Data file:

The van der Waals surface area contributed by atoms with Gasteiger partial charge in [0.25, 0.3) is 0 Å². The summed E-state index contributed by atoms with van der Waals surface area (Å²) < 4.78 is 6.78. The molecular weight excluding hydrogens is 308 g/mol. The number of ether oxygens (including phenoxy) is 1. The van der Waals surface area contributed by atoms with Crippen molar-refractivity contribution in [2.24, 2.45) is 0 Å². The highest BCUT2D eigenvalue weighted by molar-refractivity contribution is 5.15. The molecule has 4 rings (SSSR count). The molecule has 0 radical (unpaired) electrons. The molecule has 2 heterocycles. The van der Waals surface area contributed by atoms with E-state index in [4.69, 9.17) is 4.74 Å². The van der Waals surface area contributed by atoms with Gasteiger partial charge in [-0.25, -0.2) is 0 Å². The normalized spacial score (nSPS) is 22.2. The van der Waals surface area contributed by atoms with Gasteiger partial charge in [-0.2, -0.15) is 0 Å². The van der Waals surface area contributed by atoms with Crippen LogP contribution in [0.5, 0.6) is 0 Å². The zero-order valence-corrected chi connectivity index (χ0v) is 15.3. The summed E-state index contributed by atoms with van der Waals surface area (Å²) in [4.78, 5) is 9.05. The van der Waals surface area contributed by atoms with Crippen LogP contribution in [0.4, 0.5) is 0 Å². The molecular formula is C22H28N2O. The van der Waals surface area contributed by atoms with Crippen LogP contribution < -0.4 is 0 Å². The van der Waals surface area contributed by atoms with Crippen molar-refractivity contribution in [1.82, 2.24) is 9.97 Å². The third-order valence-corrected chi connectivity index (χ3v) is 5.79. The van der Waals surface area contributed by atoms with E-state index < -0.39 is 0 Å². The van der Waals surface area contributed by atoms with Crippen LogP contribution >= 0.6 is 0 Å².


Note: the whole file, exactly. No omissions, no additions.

The van der Waals surface area contributed by atoms with Gasteiger partial charge in [0.25, 0.3) is 0 Å². The summed E-state index contributed by atoms with van der Waals surface area (Å²) < 4.78 is 6.78. The molecular weight excluding hydrogens is 308 g/mol. The number of ether oxygens (including phenoxy) is 1. The van der Waals surface area contributed by atoms with Crippen molar-refractivity contribution in [2.24, 2.45) is 0 Å². The highest BCUT2D eigenvalue weighted by molar-refractivity contribution is 5.15. The molecule has 4 rings (SSSR count). The molecule has 0 radical (unpaired) electrons. The molecule has 2 heterocycles. The van der Waals surface area contributed by atoms with E-state index in [4.69, 9.17) is 4.74 Å². The van der Waals surface area contributed by atoms with Gasteiger partial charge in [-0.25, -0.2) is 0 Å². The normalized spacial score (nSPS) is 22.2. The van der Waals surface area contributed by atoms with Gasteiger partial charge in [-0.2, -0.15) is 0 Å². The van der Waals surface area contributed by atoms with Crippen LogP contribution in [0.5, 0.6) is 0 Å². The zero-order valence-corrected chi connectivity index (χ0v) is 15.3. The summed E-state index contributed by atoms with van der Waals surface area (Å²) in [4.78, 5) is 9.05. The van der Waals surface area contributed by atoms with Crippen LogP contribution in [0.4, 0.5) is 0 Å². The molecular formula is C22H28N2O. The van der Waals surface area contributed by atoms with Crippen LogP contribution < -0.4 is 0 Å². The van der Waals surface area contributed by atoms with Crippen molar-refractivity contribution in [1.82, 2.24) is 9.97 Å². The third-order valence-corrected chi connectivity index (χ3v) is 5.79. The van der Waals surface area contributed by atoms with E-state index < -0.39 is 0 Å². The van der Waals surface area contributed by atoms with Crippen LogP contribution >= 0.6 is 0 Å².